Outrage over artists' 'false impressions'
You could call it an extreme case of artistic licence. Hoardings erected around part of the Central-Wan Chai bypass depict what the finished project might look like.
The hoardings - between the IFC and the Central ferry piers - show sprawling green fields rolling down to sparkling blue waters and majestic trees unblemished by any glimpse of cement. But the murals have little to do with reality.
'We have always suggested first that these hoardings be transparent,' said Paul Zimmerman, chief executive of the lobby group Designing Hong Kong.
'There's no need to shield what is going on and people actually like to watch the work being done. Also, [the hoardings] block the view of the harbour, which is unnecessary and a waste of that resource. As far as the artists' impressions stand, it's OK to be creative but if what you place there is a misrepresentation or confusing - that is just wrong.'
The Central-Wan Chai bypass is scheduled for completion in 2017 and the area around the hoardings has been in the news for the past 12 months. IFC tenants and lobby groups tried to stave off the Highways Department's plans to position there one of the multistorey ventilation stacks that will service the bypass.
They claimed the stack would block harbour views and was not in line with Secretary for Development Carrie Lam Cheng Yuet-ngor's promise that the area would provide 'a mixture of social, recreational, entertainment, arts and cultural activities, in addition to landscaped open spaces and promenades'.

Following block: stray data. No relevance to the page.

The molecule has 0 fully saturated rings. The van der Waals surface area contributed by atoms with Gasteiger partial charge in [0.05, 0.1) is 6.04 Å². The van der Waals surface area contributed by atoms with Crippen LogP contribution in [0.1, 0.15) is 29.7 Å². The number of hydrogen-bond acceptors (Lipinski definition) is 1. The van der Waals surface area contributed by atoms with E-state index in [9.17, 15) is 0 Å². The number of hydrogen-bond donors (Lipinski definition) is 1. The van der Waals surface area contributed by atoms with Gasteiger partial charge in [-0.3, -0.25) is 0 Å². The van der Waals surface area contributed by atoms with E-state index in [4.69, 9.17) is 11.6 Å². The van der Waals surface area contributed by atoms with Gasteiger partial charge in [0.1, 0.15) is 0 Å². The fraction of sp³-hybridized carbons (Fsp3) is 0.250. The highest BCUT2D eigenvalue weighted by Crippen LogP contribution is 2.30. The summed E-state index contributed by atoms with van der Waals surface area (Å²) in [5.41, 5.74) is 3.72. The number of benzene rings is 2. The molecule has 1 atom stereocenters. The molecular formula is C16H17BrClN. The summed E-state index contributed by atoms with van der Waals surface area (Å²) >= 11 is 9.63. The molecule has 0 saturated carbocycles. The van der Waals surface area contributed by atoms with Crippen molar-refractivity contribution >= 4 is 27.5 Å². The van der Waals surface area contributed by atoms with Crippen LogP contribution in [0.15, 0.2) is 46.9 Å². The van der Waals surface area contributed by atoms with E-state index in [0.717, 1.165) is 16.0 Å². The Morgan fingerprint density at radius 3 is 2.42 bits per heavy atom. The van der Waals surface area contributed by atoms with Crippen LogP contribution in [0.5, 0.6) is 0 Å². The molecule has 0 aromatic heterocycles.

None of the artist's impressions on the hoarding feature any roadworks or the commercial and recreational facilities that are planned for the areas depicted. Benedict Cheung, a Highways Department project engineer for the bypass project, said they were not a true reflection of how the finished project would look.
'The main function of hoardings is to delineate the area between the construction site and public areas,' he said. 'In order to reduce the visual impact from the erected hoarding and to provide the general public with a better understanding of the project, artists' representations on hoardings are displayed.
'The designs are artists' impressions only, the public are invited to visit the CLC [Community Liaison Centre] for a scale model of the project for a nearer-to-the-truth picture of the project.'
A spokesman for project contractor Leighton Asia said the Highways Department had been presented with a selection of artists' representations of the finished product which would 'enhance the site visually for our stakeholders and the public'.
Zimmerman said he was concerned that what was being depicted was less than the truth. 'It's certainly not the first time this has happened - the murals depicting the harbourfront after the Central reclamation show people wining and dining right next to the harbour and we all know that is never going to happen.'
Lydia Lee, an engineer with AECOM, another partner in the bypass project, said if the public wanted to see what was going on, they could go to the community liaison office.
'We have all sorts of ways to tell the public what the actual finished project will look like,' she said. 'We have a scale model which is a true reflection of the finished product.'
Zimmerman was unimpressed. 'Why cover everything up? And if you do have to cover it all up, don't lie. It would be a much better idea to put some real art on these sites.'